Snaffle Bits March 02, 2015 08:20
Snaffle bits provide direct pressure, in some form or other, to the horse’s tongue. Depending on the choice of bit; snaffle bits can apply pressure across the entire tongue, to the bars, edges of the tongue, the palette or pin point the centre of the tongue. Snaffle bits do not offer any leverage. They do not provide poll pressure.
Loose Ring Bits
Loose Ring bits are a great training device. These bits provide direct pressure to the tongue but are not as efficient as a more advanced bit. When you pull on the reins, the reins pull on the rings, the rings turn then apply pressure to the mouth. This means that there is a delay or a lag, which is good for practicing. This is the reason why this bit is great for training at home. The rider can then switch to a more precise bit for the horse show (when every second counts).
*We recommend using bit guards when using a Loose-Ring bit to avoid pinching or cutting the corners of your horse’s mouth. When the rings turn they can easily catch this sensitive area.
Eggbutt bits are great for horses with sensitive corners of the mouth. The mouth joint is fixed and thicker where attached to the cheek. These bits are steady in the mouth compared to a loose ring, which means direct pressure is applied to the mouth without the lag time of the ring reaching the mouthpiece. Eggbutt bits do not offer any lifting effects. It is a common misconception to think the small rings of an Eggbutt bit provides leverage. They do not!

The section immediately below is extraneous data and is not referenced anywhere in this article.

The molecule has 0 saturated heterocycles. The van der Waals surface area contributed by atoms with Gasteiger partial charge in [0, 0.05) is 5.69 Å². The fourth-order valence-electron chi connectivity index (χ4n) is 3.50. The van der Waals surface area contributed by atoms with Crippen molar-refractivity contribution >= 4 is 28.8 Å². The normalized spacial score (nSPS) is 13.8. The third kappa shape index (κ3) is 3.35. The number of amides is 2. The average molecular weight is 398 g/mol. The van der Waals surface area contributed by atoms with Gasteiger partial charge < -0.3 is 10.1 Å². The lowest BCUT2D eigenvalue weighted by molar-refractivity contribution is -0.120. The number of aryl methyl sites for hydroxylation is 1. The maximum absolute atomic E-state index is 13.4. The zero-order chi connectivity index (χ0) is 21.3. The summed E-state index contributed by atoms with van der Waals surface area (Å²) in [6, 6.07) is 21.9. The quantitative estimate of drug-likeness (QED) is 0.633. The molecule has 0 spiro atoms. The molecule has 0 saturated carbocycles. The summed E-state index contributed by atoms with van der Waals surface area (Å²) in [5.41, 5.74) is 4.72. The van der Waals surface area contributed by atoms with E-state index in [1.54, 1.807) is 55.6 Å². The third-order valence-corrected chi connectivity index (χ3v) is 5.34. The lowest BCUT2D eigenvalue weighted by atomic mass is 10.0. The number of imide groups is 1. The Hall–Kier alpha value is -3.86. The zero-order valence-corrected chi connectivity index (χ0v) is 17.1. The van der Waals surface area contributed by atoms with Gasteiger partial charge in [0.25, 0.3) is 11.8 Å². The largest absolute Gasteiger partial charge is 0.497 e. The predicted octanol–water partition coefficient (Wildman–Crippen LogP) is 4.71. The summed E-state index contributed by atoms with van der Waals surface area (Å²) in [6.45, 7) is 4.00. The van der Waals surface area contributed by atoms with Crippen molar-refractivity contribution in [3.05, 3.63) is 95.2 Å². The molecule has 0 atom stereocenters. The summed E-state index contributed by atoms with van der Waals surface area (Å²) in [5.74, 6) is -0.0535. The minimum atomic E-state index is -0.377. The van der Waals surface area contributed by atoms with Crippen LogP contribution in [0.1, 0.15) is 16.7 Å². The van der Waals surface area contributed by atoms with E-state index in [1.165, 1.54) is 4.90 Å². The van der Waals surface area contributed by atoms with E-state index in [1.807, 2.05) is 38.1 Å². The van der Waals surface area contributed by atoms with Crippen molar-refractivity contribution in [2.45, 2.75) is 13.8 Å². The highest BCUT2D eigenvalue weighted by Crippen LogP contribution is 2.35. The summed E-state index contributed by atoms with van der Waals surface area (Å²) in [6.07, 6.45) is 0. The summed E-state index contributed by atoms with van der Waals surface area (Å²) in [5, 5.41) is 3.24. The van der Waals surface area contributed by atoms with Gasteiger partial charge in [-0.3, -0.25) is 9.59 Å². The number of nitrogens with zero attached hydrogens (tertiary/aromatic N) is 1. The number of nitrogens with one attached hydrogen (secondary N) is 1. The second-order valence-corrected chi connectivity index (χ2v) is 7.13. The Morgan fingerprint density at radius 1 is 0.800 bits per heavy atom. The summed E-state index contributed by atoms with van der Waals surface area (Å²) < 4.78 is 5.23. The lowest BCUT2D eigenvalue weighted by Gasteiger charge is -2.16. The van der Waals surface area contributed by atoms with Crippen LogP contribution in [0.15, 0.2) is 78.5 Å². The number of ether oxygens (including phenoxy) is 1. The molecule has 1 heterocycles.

The Dee bit is the strongest bit of the snaffle family. The bigger the cheek of these snaffles the more clearly the message (this one throws many for a loop, we think it should be the opposite but it’s not) will get delivered from rider to horse. The Dee bit’s fixed big cheeks work in a similar way to the Eggbutt by giving the rider direct contact to the mouth (no lag time). The Dee bit also helps with steering directions for those of us who need the help (it won’t do the job for you but it will help out)!
The Full Cheek Bit is great for teaching young horses to turn. They are also great for those lovely stiff horses who can’t or don’t want to turn. So yes, they are for the directionally challenged! There is no lag time with this bit (direct pressure). They can be used with or without Fulmer loops better known as bit keepers. We recommend using bit keepers for safety reasons if you have a tendency to be absent minded, etc. We have seen the upper part of the Full Cheek get caught in more things than you can imagine! The horse then pulls back and voila, broken bridle. Let’s try to prevent this from happening! The Fulmer loops are also used to make the bit sit up in the horse’s mouth.